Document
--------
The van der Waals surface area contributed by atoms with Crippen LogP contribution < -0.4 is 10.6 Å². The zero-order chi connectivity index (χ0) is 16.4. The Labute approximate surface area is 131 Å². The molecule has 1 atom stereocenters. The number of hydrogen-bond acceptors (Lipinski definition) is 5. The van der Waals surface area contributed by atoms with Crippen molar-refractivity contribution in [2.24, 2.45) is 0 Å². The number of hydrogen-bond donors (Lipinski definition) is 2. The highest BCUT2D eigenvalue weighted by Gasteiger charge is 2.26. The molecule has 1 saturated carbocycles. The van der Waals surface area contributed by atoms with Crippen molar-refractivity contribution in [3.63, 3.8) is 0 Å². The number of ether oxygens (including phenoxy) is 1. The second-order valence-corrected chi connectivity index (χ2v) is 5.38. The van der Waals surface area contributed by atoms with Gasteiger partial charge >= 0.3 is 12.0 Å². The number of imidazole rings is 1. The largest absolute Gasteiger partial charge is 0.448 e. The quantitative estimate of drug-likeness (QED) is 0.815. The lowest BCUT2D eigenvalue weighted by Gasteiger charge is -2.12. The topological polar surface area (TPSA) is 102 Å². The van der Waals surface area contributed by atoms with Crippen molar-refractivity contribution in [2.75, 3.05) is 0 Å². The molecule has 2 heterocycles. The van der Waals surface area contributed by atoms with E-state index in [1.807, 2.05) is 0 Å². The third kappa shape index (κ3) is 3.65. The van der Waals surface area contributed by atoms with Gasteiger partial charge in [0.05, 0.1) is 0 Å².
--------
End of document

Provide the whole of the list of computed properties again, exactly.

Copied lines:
The van der Waals surface area contributed by atoms with Crippen LogP contribution < -0.4 is 10.6 Å². The zero-order chi connectivity index (χ0) is 16.4. The Labute approximate surface area is 131 Å². The molecule has 1 atom stereocenters. The number of hydrogen-bond acceptors (Lipinski definition) is 5. The van der Waals surface area contributed by atoms with Crippen molar-refractivity contribution in [2.24, 2.45) is 0 Å². The number of hydrogen-bond donors (Lipinski definition) is 2. The highest BCUT2D eigenvalue weighted by Gasteiger charge is 2.26. The molecule has 1 saturated carbocycles. The van der Waals surface area contributed by atoms with Crippen molar-refractivity contribution in [3.63, 3.8) is 0 Å². The number of ether oxygens (including phenoxy) is 1. The second-order valence-corrected chi connectivity index (χ2v) is 5.38. The van der Waals surface area contributed by atoms with Gasteiger partial charge >= 0.3 is 12.0 Å². The number of imidazole rings is 1. The largest absolute Gasteiger partial charge is 0.448 e. The quantitative estimate of drug-likeness (QED) is 0.815. The lowest BCUT2D eigenvalue weighted by Gasteiger charge is -2.12. The topological polar surface area (TPSA) is 102 Å². The van der Waals surface area contributed by atoms with Crippen molar-refractivity contribution in [2.75, 3.05) is 0 Å². The molecule has 2 heterocycles. The van der Waals surface area contributed by atoms with E-state index in [1.807, 2.05) is 0 Å². The third kappa shape index (κ3) is 3.65. The van der Waals surface area contributed by atoms with Gasteiger partial charge in [0.05, 0.1) is 0 Å².